Communications: Campaign of the week - Hit depression with exercisesay ads

The Mental Health Foundation is running a campaign to ensure GPs offer exercise therapy to patients with mild or moderate depression.

The year-long campaign was launched in the national, regional and medical press yesterday to coincide with Mental Health Action Week, which ends on Saturday (2 April).

The charity used the media to alert thousands of GPs to a research report that contains case studies showing how a supervised exercise programme on prescription can be as effective as antidepressants in treating mild or moderate depression.

In the report, the charity calls on the Government to invest £20m in promoting exercise referral as a treatment for depression in the UK. It says the figure represents about 5 per cent of annual spending on antidepressants in England.

Up and Running? research shows that only 5 per cent of a poll of 200 GPs prescribe exercise as one of their three most common treatments for the illness. Ninety-two per cent prescribe antidepressants as one of their top three responses.

Meanwhile, last year's National Institute of Clinical Excellence guidelines recommended the use of exercise to ease the illness.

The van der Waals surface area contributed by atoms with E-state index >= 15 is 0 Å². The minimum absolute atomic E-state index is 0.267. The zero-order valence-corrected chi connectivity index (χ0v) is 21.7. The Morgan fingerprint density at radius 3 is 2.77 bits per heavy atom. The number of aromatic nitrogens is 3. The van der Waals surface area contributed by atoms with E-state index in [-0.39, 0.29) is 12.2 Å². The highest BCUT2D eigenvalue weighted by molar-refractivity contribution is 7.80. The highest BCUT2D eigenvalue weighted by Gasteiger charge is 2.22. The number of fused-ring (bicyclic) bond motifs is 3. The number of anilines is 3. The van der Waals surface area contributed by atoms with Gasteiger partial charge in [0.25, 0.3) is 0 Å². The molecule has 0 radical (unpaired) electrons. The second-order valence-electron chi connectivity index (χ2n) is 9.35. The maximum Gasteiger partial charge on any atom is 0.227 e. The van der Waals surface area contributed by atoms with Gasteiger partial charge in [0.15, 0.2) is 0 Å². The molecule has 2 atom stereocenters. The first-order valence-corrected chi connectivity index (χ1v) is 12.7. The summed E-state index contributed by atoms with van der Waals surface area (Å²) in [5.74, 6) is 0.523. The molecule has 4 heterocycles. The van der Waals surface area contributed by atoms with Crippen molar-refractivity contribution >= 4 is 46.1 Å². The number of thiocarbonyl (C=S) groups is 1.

The report claims that GPs are selecting antidepressants first to treat mild depression because they perceive there is a lack of alternatives.

Some 78 per cent of GPs surveyed have prescribed an antidepressant in the past three years despite believing that an alternative treatment might have been more appropriate, and 66 per cent have done so because a suitable alternative was not available.

Only 41 per cent of GPs polled believe exercise therapy to be a "very or quite effective" treatment for depression. But the foundation believes many GPs are misguided and hopes its campaign will persuade them that exercise is a viable and healthy alternative treatment.

The report says that research carried out into alternative treatments for mental illness may not reach GPs - and if it does, it will not match the marketing power of pharmaceutical companies and will consequently have less effect on GPs' views. In support of its claims, the report points out that only 42 per cent of GPs reported having access to exercise referral schemes.

Booklets will be sent to GPs and people with mental health problems in May to make them aware of the effectiveness of exercise treatments, and 2,000 posters were sent to GP surgeries this week.

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